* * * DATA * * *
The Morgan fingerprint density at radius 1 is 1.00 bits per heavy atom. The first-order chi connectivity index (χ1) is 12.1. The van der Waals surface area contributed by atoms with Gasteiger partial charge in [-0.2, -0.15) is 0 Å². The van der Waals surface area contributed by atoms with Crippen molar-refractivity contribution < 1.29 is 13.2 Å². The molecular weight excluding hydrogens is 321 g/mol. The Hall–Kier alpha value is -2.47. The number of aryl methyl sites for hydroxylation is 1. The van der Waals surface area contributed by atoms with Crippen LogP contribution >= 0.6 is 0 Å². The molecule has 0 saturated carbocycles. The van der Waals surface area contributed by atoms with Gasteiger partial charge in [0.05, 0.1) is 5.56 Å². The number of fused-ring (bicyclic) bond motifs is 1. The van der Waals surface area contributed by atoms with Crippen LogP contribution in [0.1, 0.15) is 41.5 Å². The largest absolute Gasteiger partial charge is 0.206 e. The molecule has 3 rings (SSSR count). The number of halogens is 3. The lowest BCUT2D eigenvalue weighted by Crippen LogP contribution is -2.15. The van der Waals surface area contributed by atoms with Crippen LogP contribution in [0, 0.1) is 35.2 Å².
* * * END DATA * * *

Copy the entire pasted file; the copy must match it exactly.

The Morgan fingerprint density at radius 1 is 1.00 bits per heavy atom. The first-order chi connectivity index (χ1) is 12.1. The van der Waals surface area contributed by atoms with Gasteiger partial charge in [-0.2, -0.15) is 0 Å². The van der Waals surface area contributed by atoms with Crippen molar-refractivity contribution < 1.29 is 13.2 Å². The molecular weight excluding hydrogens is 321 g/mol. The Hall–Kier alpha value is -2.47. The number of aryl methyl sites for hydroxylation is 1. The van der Waals surface area contributed by atoms with Crippen LogP contribution >= 0.6 is 0 Å². The molecule has 0 saturated carbocycles. The van der Waals surface area contributed by atoms with Gasteiger partial charge in [0.05, 0.1) is 5.56 Å². The number of fused-ring (bicyclic) bond motifs is 1. The van der Waals surface area contributed by atoms with Crippen LogP contribution in [0.1, 0.15) is 41.5 Å². The largest absolute Gasteiger partial charge is 0.206 e. The molecule has 3 rings (SSSR count). The number of halogens is 3. The lowest BCUT2D eigenvalue weighted by Crippen LogP contribution is -2.15. The van der Waals surface area contributed by atoms with Crippen LogP contribution in [0, 0.1) is 35.2 Å².